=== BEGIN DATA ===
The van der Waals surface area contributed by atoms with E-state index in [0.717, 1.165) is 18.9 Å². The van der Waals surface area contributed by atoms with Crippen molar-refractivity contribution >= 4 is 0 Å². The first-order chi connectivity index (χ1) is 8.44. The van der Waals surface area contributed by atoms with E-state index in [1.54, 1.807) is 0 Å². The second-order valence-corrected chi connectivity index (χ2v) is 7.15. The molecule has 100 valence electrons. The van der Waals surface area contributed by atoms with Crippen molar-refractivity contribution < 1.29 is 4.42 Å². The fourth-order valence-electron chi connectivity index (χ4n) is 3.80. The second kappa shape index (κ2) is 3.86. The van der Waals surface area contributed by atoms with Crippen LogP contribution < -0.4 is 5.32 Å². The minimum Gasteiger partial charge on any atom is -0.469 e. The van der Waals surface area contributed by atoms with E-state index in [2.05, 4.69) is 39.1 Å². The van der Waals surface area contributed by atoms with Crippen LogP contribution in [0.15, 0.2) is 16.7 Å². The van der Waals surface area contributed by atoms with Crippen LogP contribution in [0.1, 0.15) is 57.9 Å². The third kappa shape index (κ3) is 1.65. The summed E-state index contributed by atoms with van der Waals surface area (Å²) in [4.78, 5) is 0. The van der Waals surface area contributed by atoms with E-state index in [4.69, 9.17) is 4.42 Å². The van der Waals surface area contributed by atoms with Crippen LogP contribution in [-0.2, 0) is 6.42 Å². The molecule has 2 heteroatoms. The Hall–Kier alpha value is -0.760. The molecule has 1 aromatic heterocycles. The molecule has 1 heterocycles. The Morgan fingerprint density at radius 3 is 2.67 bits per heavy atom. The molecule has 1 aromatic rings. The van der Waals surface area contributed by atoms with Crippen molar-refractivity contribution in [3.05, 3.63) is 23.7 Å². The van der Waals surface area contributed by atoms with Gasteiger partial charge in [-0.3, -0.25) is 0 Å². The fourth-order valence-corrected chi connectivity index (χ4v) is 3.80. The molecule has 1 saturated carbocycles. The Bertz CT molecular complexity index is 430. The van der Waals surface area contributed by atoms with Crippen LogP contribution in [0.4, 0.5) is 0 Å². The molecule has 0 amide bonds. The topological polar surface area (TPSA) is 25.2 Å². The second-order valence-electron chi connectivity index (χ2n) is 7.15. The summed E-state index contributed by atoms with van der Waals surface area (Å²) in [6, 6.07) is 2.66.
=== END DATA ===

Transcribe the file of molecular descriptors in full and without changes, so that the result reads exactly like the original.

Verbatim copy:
The van der Waals surface area contributed by atoms with E-state index in [0.717, 1.165) is 18.9 Å². The van der Waals surface area contributed by atoms with Crippen molar-refractivity contribution >= 4 is 0 Å². The first-order chi connectivity index (χ1) is 8.44. The van der Waals surface area contributed by atoms with E-state index in [1.54, 1.807) is 0 Å². The second-order valence-corrected chi connectivity index (χ2v) is 7.15. The molecule has 100 valence electrons. The van der Waals surface area contributed by atoms with Crippen molar-refractivity contribution < 1.29 is 4.42 Å². The fourth-order valence-electron chi connectivity index (χ4n) is 3.80. The second kappa shape index (κ2) is 3.86. The van der Waals surface area contributed by atoms with Crippen LogP contribution < -0.4 is 5.32 Å². The minimum Gasteiger partial charge on any atom is -0.469 e. The van der Waals surface area contributed by atoms with E-state index in [2.05, 4.69) is 39.1 Å². The van der Waals surface area contributed by atoms with Crippen LogP contribution in [0.15, 0.2) is 16.7 Å². The van der Waals surface area contributed by atoms with Crippen LogP contribution in [0.1, 0.15) is 57.9 Å². The third kappa shape index (κ3) is 1.65. The summed E-state index contributed by atoms with van der Waals surface area (Å²) in [4.78, 5) is 0. The van der Waals surface area contributed by atoms with E-state index in [4.69, 9.17) is 4.42 Å². The van der Waals surface area contributed by atoms with Crippen LogP contribution in [-0.2, 0) is 6.42 Å². The molecule has 2 heteroatoms. The Hall–Kier alpha value is -0.760. The molecule has 1 aromatic heterocycles. The molecule has 1 heterocycles. The Morgan fingerprint density at radius 3 is 2.67 bits per heavy atom. The molecule has 1 aromatic rings. The van der Waals surface area contributed by atoms with Crippen molar-refractivity contribution in [3.05, 3.63) is 23.7 Å². The van der Waals surface area contributed by atoms with Gasteiger partial charge in [-0.3, -0.25) is 0 Å². The fourth-order valence-corrected chi connectivity index (χ4v) is 3.80. The molecule has 1 saturated carbocycles. The Bertz CT molecular complexity index is 430. The van der Waals surface area contributed by atoms with Crippen LogP contribution in [0.4, 0.5) is 0 Å². The molecule has 0 amide bonds. The topological polar surface area (TPSA) is 25.2 Å². The second-order valence-electron chi connectivity index (χ2n) is 7.15. The summed E-state index contributed by atoms with van der Waals surface area (Å²) in [6, 6.07) is 2.66.